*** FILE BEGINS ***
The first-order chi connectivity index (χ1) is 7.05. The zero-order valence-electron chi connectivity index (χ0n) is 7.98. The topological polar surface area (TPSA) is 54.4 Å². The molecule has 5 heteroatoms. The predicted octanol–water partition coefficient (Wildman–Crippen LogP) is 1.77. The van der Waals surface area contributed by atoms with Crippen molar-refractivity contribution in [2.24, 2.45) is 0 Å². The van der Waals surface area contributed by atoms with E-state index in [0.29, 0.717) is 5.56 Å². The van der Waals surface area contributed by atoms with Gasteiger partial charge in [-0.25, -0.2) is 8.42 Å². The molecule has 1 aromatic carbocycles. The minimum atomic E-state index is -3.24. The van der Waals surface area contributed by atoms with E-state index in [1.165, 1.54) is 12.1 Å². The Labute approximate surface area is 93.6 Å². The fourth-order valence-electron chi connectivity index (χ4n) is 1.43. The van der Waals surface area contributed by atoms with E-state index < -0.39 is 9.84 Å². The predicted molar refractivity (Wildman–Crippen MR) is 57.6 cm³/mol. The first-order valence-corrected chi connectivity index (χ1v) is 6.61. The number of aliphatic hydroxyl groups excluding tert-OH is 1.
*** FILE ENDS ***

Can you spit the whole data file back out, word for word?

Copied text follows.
The first-order chi connectivity index (χ1) is 7.05. The zero-order valence-electron chi connectivity index (χ0n) is 7.98. The topological polar surface area (TPSA) is 54.4 Å². The molecule has 5 heteroatoms. The predicted octanol–water partition coefficient (Wildman–Crippen LogP) is 1.77. The van der Waals surface area contributed by atoms with Crippen molar-refractivity contribution in [2.24, 2.45) is 0 Å². The van der Waals surface area contributed by atoms with E-state index in [0.29, 0.717) is 5.56 Å². The van der Waals surface area contributed by atoms with Gasteiger partial charge in [-0.25, -0.2) is 8.42 Å². The molecule has 1 aromatic carbocycles. The minimum atomic E-state index is -3.24. The van der Waals surface area contributed by atoms with E-state index in [1.165, 1.54) is 12.1 Å². The Labute approximate surface area is 93.6 Å². The fourth-order valence-electron chi connectivity index (χ4n) is 1.43. The van der Waals surface area contributed by atoms with E-state index < -0.39 is 9.84 Å². The predicted molar refractivity (Wildman–Crippen MR) is 57.6 cm³/mol. The first-order valence-corrected chi connectivity index (χ1v) is 6.61. The number of aliphatic hydroxyl groups excluding tert-OH is 1.